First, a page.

Split Personality by William Morrison appeared in the Winter 1954 issue of Fantastic Story Magazine. It can be read here at archive.org.
This is one heck of a weird story! Chut-chut, a humanoid alien (a bihumanoid) with a bifurcated head is brought to a shrink to analyze why he’s suffering from headaches and horrible visions in one of his heads. The government needs Chut-chut in tip-top shape for the job that they’re having him perform, but there are no specialists in bihumanoid psychology or psychiatry to get to the bottom of what’s wrong with the poor creature.
Bihumanoids are as bizarre as you’d expect from two-headed creatures. While they look more or less human, aside from the two heads, they are born in thousands from eggs, without knowledge of their father or mother, and their heads eventually bifurcate after a series of moltings, following which certain vision and cognitive abilities either develop or decay in each head as the bihumanoid
Needless to say, standard practices of human psychology and application of Freud don’t yield any results on the alien being, and Split Personality ends up being a clever spoof on the pseudo-science of analytic psychology.
This time the patient seemed too depressed from the start to make any trouble, and was hurried right into one of the offices. Mala was told to have several drugs ready, just in case of emergency, but there turned out to be no need for them. Both heads started talking at once, and all the doctors had to do was start the recorders going and listen. There was hardly time for them to interrupt and get an interpretation in edgewise.
The general line of revelation seemed to be in accord with what had been disclosed in the first session. The left head was mostly obsessed with guilt, the right head with anxiety. Judging from references to their Mother Planet and their Mother Sun, both heads seemed to be suffering from major Oedipus complexes.
Dr. Cordier, Mala noted, seemed to have got over his previous reluctance to take the case. Now he seemed to be gloating over the wealth of material that was being displayed before him. Probably all set to write an article about it for the Psychoanalytic Journal of the Galactic Society, thought Mala.
After talking for about half an hour, both heads seemed to have had enough. The left head quieted down first, and then the right head said, “Destruction, total destruction,” and also fell silent.
Dr. Cordier cleared his throat, and addressed Frank Durr. “The background is becoming clearer,” he said. “Meanwhile, I imagine that the therapeutic effect of the outpouring of repressed feelings must be considerable.”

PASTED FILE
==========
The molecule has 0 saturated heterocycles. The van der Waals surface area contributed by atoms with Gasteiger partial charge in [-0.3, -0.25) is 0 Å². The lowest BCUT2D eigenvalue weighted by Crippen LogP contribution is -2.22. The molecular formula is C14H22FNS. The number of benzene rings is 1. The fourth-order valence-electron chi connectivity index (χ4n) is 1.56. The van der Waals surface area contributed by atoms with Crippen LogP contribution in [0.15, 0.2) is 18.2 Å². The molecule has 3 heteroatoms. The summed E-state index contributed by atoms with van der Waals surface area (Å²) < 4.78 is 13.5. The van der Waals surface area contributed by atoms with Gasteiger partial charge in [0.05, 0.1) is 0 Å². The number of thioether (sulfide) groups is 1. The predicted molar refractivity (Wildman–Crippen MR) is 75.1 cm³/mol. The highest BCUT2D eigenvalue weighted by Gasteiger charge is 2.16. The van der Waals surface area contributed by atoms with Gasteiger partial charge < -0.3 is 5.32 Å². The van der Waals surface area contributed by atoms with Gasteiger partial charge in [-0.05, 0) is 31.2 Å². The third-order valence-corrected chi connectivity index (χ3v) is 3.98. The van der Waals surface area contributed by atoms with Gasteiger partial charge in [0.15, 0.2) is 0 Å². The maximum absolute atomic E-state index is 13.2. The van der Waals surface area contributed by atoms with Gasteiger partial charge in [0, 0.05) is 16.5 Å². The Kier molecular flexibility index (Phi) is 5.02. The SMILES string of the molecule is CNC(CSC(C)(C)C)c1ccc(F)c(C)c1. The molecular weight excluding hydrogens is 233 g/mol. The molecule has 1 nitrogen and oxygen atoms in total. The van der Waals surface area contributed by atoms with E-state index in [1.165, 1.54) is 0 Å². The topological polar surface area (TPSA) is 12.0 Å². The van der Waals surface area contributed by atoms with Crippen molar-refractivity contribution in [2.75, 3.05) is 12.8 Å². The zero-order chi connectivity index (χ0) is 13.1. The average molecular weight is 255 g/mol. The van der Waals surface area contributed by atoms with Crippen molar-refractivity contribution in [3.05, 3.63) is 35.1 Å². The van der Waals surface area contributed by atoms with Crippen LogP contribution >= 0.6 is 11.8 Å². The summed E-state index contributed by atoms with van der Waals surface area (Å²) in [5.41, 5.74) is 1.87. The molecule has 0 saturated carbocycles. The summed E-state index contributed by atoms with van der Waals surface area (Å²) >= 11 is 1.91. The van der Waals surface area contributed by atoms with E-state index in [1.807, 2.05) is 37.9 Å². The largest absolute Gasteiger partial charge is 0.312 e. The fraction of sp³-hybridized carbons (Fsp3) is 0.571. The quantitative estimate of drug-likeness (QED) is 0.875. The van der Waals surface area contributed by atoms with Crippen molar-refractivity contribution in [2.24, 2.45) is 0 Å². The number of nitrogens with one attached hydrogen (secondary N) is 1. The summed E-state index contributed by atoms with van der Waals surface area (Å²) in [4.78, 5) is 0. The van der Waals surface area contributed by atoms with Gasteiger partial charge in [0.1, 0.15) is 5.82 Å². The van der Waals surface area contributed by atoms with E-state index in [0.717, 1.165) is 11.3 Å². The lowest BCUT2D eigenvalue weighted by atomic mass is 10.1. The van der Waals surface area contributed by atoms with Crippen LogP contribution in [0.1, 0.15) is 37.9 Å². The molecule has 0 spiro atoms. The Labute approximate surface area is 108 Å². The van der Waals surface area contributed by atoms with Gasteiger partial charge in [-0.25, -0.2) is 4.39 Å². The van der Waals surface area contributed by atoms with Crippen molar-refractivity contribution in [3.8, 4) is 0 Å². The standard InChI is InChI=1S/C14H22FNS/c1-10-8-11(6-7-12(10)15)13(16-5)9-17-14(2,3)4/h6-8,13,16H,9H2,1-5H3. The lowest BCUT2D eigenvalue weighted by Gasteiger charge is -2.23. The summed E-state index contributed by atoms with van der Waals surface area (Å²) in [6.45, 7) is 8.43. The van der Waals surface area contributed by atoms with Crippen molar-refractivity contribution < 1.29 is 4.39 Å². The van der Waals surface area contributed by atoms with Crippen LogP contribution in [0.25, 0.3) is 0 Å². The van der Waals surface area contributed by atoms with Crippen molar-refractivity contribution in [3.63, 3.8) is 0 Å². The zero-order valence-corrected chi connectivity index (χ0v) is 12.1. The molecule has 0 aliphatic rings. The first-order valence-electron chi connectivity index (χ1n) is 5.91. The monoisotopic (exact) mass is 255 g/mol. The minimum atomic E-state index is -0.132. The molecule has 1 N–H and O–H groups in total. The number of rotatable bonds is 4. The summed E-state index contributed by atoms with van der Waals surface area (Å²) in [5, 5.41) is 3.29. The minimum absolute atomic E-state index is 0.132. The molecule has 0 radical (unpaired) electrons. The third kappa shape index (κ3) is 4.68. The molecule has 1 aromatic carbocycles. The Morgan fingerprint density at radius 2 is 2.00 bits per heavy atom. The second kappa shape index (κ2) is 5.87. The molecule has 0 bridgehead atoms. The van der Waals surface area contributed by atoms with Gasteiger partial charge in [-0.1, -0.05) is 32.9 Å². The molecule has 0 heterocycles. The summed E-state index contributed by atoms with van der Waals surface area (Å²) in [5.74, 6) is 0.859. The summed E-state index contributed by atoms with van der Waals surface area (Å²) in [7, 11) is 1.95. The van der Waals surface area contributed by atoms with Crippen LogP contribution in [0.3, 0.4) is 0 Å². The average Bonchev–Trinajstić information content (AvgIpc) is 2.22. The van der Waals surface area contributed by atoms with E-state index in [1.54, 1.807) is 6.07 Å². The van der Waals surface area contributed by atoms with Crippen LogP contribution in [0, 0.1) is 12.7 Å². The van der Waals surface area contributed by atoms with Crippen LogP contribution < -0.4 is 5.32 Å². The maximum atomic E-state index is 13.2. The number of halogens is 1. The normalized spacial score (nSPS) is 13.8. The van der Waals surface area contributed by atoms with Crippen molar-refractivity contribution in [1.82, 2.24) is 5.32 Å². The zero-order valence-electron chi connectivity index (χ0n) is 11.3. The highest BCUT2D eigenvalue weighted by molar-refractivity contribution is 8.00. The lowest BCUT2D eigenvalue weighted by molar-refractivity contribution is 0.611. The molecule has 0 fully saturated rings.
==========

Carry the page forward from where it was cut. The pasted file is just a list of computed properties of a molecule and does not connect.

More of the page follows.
“He did say, Doctor, that he felt a little better yesterday.”
“Exactly,” agreed Dr. Clane. She said, “It is not customary for us to discuss a case with anyone but the patient himself, or of course, with professional colleagues. However, the circumstances of this care are so unusual—we know so little about the normal behavior of the patient—that I feel it necessary, for once, to make an exception. It is evident that the patient has a deep-seated neurosis of long standing.”
“Well, Chut-chutdoe seem to worry a lot now. But I never noticed it before.”
“It’s been there beneath the surface all along. Now, Dr. Cordier and I agree that there is an Oedipus complex—an extraordinarily strong feeling of attachment to the mother, complicated by the trauma, or shock, of birth, and a desire to return to the womb.”
Durr said uncomfortably, “Well, I wouldn’t say that. Chut-chut never knew his mother.”
“He and his kind feel that their planet is their mother. You see, he looks so human, except for those two heads, that most people don’t realize he isn’t born like us at all. He comes from an egg. His kind are born in an ovarium, thousands of them together. They don’t know their mothers or fathers. At a certain stage they break a very thin shell and step out into a heated room. So there isn’t any shock of birth, either.”
The two analysts stared at each other. “Why didn’t you tell us this earlier?” demanded Dr. Clane.
“You didn’t ask me. And I didn’t think it was important.”
“Not important! It’s tremendously important!
“But it’s all here in this physiology textbook I brought along,” he protested.
“This complicates matters,” observed Dr. Cordier. “It would seem that we haven’t touched the core of the neurosis after all. In view of what you have just told us, I’m still inclined to think that the etiology is sexual, but without falling into the usual human patterns.”
“I don’t know, Doctor. Chut-chut is my friend, and I call him ‘he,’ but strictly speaking his kind don’t have any sex until they’re about a hundred years old, when they’re fed a special food. And he’s only about forty now. So I don’t know.”
Mala noticed that he flushed at using the word “sex.” What a really shy person, she thought. But a darling nonetheless.
In the end, the mystery of the bizarre visions that Chut-chut’s heads are experiencing is solved by the young nurse who is addicted to space opera radio shows. As Chut-chut describes one of his manic visions, she recognizes that it’s from one of the series that she follows. Chut-chut was picking up the radio signal through a bar on his cot when he was sleeping. The ‘psychological issue’ was only affecting one of Chut-chut’s heads at a time because it was only the head closest to the bar that was able to pick up on signals.
The occasional switches to first person from the perspective of the nurse was a bit clumsy, but overall this was a fun and enjoyable little story, though I’m beginning to want for some action and adventure after the last few stories in Fantastic.